The Stranger of Ada Kaleh


The Stranger of Ada Kaleh (excerpts)
by Constantin Severin
Motto: “There is a double birth of the mortal, and a double passing-away” (Empedocles of Agrigentum)
English version by Roxana Costinescu

At the Scientific Library of Dubrovnik, Nini is again alone in the reading room, and he keeps on studying, with the pencil in hand, a book of Boscovich, published in London, in 1961, by Lancelot Law White. On the last page of his reading diary, he had marked in the morning, during the classes of Inter-University Centre, a mere sentence said by Zdravko Mršić, the Minister of Foreign Affairs of Croatia, We have land, people and democracy, we must invent the owners. And you, Nini, have a topic, the characters and the narrative technique, you just need to invent your state of grace – the patron of writing and reader.
He could not understand what supernatural powers prevented him from talking to sister Clarisse. Why won’t you admit, Nini, that sometimes, during your night-time dreams, you thought of her as your girlfriend? You are too hungry for human and para-human passions, you want too much to experience every possible state, from the infernal to the paradisiacal. Because you wish it so, your life is a constant communion with demons and angels. He kept remembering how natural his recent date and conversation with another nun was, when he was all alone in the compartment of the train that would take him from Bucharest to Dubrovnik. Although he felt as a sinner, he had been expecting for a long time to meet a gifted nun that would open her soul to him. A nun touched by the wing of gift, he would tell himself, is a musician of love. Burning love. Working love. Changing love. Purifying love. Crucifying love. She gradually discovers the freedom of listening by a rhythmic commitment, by tightening the rules, by solitude and the cult of passion. She gives her body every day to an inner troubling experience. Her soul becomes a mysterious canvas of inner crosses and time opens to the celestial swirls of the essential world. In that universe of aerial images, should a thought make its way, Nini, a falling mountain would appear.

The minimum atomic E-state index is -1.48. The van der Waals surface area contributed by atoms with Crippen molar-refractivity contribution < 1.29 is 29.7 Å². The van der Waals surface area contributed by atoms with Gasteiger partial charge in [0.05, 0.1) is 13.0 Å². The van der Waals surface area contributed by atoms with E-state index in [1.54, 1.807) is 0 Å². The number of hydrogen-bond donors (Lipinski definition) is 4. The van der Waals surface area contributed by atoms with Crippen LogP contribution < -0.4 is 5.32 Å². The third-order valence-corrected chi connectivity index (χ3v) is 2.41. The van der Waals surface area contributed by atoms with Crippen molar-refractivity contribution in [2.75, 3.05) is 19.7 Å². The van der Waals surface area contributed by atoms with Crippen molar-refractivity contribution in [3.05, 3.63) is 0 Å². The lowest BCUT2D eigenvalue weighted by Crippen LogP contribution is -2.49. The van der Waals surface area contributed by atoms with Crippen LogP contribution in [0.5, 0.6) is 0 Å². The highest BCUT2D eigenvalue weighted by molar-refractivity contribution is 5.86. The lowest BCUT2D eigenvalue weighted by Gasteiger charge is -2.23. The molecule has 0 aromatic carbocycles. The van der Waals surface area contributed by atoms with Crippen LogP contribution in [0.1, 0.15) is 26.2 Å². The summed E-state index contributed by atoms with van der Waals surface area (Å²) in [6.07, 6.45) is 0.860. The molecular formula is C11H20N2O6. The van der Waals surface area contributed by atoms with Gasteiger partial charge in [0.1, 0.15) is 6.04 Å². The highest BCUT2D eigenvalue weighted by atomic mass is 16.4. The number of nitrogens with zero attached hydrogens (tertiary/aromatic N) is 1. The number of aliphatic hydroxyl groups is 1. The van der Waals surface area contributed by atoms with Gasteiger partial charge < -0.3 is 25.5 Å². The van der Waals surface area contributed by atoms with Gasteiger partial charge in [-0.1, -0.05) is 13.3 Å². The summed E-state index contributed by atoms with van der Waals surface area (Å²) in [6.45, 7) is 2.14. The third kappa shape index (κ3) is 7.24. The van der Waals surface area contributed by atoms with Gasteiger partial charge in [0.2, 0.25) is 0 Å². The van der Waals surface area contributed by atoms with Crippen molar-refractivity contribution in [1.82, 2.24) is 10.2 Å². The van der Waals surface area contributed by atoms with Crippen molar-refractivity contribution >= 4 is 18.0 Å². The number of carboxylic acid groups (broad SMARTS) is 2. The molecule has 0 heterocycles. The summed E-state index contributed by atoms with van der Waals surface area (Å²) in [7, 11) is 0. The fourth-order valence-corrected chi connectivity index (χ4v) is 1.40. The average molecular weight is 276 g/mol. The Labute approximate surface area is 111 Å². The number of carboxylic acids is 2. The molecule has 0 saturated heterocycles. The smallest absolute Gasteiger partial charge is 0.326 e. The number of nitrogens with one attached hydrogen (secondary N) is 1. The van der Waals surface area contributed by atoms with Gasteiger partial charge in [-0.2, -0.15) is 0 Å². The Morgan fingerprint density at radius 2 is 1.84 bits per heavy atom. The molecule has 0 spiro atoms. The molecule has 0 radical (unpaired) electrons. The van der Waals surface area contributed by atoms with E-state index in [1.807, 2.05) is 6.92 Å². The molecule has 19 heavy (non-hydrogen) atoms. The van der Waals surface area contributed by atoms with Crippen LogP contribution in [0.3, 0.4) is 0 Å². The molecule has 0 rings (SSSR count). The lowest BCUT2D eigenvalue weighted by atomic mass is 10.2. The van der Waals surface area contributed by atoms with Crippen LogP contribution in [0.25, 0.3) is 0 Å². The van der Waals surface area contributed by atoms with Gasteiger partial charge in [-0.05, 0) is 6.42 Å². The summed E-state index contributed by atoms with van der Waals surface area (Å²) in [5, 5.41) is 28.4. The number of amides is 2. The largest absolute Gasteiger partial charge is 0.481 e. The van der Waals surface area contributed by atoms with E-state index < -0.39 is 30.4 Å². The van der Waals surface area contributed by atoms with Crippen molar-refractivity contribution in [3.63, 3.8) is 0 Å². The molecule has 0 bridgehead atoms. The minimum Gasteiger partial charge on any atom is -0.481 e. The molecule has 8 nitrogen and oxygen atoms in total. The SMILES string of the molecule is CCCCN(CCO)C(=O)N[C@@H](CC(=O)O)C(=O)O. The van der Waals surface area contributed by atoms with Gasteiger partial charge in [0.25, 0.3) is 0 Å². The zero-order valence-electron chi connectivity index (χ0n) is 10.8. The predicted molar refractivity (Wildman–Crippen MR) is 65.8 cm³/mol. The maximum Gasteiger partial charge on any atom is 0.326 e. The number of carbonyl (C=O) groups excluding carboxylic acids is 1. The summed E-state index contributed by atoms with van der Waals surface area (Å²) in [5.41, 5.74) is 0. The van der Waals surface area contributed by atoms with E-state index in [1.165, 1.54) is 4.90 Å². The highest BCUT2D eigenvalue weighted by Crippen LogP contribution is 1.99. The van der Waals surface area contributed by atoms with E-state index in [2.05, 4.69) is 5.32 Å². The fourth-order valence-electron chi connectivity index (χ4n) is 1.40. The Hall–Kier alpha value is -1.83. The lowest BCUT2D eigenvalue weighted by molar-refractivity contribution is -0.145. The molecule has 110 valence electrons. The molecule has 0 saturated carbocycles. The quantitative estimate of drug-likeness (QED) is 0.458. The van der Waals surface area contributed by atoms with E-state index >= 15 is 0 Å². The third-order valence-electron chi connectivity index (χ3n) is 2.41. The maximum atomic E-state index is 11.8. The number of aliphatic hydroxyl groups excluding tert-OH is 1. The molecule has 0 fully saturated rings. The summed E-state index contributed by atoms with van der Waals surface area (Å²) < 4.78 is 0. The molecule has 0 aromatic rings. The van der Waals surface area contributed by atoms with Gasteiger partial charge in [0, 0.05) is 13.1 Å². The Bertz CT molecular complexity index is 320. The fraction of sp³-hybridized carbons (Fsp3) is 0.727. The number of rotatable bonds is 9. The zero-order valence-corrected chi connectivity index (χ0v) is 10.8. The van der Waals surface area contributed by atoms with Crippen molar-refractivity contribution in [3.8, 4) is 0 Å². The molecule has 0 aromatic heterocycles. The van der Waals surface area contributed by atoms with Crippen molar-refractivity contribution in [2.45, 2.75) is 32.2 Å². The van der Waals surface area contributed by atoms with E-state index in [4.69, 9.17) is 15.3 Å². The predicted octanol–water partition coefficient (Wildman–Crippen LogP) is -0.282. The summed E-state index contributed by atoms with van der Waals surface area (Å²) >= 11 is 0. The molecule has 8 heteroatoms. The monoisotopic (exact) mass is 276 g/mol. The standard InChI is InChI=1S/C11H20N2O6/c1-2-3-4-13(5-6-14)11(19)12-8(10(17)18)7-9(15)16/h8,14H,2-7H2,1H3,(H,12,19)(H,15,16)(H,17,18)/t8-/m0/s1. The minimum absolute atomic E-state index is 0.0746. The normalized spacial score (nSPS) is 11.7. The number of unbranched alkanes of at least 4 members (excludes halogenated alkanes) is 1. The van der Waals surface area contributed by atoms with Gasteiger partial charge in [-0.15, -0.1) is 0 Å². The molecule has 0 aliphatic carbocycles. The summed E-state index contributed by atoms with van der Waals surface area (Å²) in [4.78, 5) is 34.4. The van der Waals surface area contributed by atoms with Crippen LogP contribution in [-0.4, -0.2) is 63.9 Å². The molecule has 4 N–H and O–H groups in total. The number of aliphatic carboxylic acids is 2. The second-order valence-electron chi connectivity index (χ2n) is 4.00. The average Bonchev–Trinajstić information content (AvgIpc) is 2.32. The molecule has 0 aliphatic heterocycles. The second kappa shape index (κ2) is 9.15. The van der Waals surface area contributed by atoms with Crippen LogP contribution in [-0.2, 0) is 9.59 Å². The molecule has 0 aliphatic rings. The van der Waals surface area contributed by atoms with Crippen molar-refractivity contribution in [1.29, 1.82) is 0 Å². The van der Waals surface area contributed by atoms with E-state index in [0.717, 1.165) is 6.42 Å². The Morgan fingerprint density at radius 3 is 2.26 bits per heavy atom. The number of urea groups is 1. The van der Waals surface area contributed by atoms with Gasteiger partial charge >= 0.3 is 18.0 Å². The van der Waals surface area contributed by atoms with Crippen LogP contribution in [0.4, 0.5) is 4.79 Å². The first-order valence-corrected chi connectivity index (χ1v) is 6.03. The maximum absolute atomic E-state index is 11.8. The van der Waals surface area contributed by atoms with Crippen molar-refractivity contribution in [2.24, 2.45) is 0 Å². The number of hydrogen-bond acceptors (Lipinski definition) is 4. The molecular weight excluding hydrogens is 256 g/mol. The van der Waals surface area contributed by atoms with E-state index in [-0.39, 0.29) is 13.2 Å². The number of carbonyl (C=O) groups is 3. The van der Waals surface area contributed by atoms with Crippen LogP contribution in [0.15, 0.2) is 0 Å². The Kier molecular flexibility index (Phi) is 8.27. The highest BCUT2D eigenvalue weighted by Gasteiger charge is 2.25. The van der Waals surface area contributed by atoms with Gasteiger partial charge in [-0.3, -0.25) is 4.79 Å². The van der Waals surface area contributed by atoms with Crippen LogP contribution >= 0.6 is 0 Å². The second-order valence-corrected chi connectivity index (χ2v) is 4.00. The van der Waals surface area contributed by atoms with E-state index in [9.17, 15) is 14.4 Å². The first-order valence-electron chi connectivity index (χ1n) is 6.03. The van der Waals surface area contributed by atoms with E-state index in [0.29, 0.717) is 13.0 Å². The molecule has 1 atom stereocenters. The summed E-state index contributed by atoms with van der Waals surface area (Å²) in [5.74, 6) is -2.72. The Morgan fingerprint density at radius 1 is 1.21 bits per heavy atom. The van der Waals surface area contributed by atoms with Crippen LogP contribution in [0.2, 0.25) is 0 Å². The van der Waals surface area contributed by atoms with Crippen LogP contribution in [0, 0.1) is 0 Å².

Vesna Čučić entered the reading room, accompanied by a man in his mid-sixties, massive but swift, with a crepuscular face, large green eyes, a straight and strong nose, thick and long grey hair, his chin and moustache white, black and red. I hope this is a pleasant surprise, Mr. Orhan Hamdja is an expert in the secret history of the Balkans.”
– I’ve known it for some time that you would come to visit us; I am glad to meet you in person.
– Interesting, I only found out a couple of months ago that I would come to Dubrovnik, after reading the names of the winners of the Soros grant at the Inter-University Centre in the newspaper.